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Yes, a Stranger Can Cancel Your LLC!

Logo for Quora, where Dana Shultz answered a question about how a stranger can cancel your LLC or corporationThis post discusses how (amazingly!) an unauthorized stranger can cancel your LLC (limited liability company) or corporation. It is based on a Quora question that I answered. See What prevents someone from filing a restated certificate of incorporation for a Delaware corporation in which they are not authorized to do so?

Unfortunately, the ease with which entity-formation documents can be filed in the U.S. – while facilitating business startups – does allow unauthorized filing of such documents. This means that, whether accidentally or intentionally, a stranger can cancel your LLC (or corporation).

A Real-life Story

Here is what actually happened to one of my clients.

  • A small family business had formed a California LLC.
  • The Articles of Organization already had been filed with the Secretary of State.
  • I was retained to prepare an Operating Agreement, which the members approved and executed.

Several months later, I was contacted because the  LLC had been canceled without the family’s knowledge or involvement!

Here is what had happened:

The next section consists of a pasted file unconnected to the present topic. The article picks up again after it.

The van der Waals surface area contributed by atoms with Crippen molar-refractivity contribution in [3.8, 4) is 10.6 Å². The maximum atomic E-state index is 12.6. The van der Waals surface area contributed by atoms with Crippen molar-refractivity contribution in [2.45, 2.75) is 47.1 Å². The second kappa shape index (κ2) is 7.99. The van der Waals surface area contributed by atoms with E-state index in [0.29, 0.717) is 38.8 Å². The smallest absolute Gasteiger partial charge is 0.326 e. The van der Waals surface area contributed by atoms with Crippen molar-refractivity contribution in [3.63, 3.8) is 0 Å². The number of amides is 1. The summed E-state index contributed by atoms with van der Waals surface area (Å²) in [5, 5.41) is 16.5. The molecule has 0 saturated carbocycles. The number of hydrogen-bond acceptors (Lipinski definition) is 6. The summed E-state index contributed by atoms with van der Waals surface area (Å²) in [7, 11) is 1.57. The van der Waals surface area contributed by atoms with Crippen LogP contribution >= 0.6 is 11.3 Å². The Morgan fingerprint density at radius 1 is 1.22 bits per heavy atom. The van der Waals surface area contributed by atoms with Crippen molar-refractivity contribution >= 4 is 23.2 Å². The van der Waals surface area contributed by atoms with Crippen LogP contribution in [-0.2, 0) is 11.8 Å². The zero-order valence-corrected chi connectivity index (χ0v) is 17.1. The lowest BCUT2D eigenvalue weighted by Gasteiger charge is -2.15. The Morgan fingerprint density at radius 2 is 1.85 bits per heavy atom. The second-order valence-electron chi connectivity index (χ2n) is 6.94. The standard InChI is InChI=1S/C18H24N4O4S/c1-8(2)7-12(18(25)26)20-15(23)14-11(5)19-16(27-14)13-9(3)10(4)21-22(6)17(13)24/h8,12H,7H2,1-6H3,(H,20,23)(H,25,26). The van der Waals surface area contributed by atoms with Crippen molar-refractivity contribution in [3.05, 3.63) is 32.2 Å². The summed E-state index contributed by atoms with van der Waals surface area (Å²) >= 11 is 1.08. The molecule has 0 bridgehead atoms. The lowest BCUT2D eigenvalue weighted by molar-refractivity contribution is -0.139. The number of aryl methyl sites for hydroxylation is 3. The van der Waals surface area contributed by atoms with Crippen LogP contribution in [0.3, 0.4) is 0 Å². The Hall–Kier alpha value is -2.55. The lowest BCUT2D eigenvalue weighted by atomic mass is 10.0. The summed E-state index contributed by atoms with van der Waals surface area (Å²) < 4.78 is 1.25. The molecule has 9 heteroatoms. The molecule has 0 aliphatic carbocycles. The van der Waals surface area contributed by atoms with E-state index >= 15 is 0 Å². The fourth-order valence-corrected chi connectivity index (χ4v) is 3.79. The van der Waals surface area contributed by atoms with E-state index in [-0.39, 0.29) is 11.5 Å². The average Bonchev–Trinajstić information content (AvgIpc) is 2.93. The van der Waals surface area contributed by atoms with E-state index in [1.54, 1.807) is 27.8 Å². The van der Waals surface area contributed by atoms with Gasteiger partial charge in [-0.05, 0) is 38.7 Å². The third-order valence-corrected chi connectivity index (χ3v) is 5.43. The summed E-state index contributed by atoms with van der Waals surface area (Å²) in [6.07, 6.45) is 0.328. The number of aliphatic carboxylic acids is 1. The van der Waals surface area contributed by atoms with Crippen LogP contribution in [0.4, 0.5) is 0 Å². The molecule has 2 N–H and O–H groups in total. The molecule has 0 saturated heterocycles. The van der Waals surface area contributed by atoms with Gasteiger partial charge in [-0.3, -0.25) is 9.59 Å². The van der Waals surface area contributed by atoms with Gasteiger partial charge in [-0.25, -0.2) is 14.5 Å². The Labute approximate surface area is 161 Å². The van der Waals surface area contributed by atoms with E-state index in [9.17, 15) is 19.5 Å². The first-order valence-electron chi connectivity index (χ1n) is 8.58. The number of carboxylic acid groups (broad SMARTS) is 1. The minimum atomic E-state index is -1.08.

• The Articles of Organization had been filed by a friend of the family (let’s call him “Doofus”).
  • Some time after filing, Doofus received a document (I don’t know which document) from the Secretary of State.
  • Doofus became confused and canceled the LLC!
Litigation or Start Over

I called the Secretary of State to ask how this matter could be resolved. I was told that a lawsuit would need to be filed so a court could order the Secretary of State to undo the cancellation.

Litigation was an unrealistic option: My client did not have months and thousands of dollars to waste on litigation.

The more-time- and cost-effective approach was simply to form a new LLC with the same name (which was available because the old LLC had been canceled) and to apply the Operating Agreement to that new LLC.

The only good news with respect to such situations is that they must be quite rare – I am not aware of any other such occurrences.

Dana H. Shultz, Attorney at Law +1 510-547-0545 dana [at] danashultz [dot] com
This blog does not provide legal advice and does not create an attorney-client relationship. If you need legal advice, please contact a lawyer directly.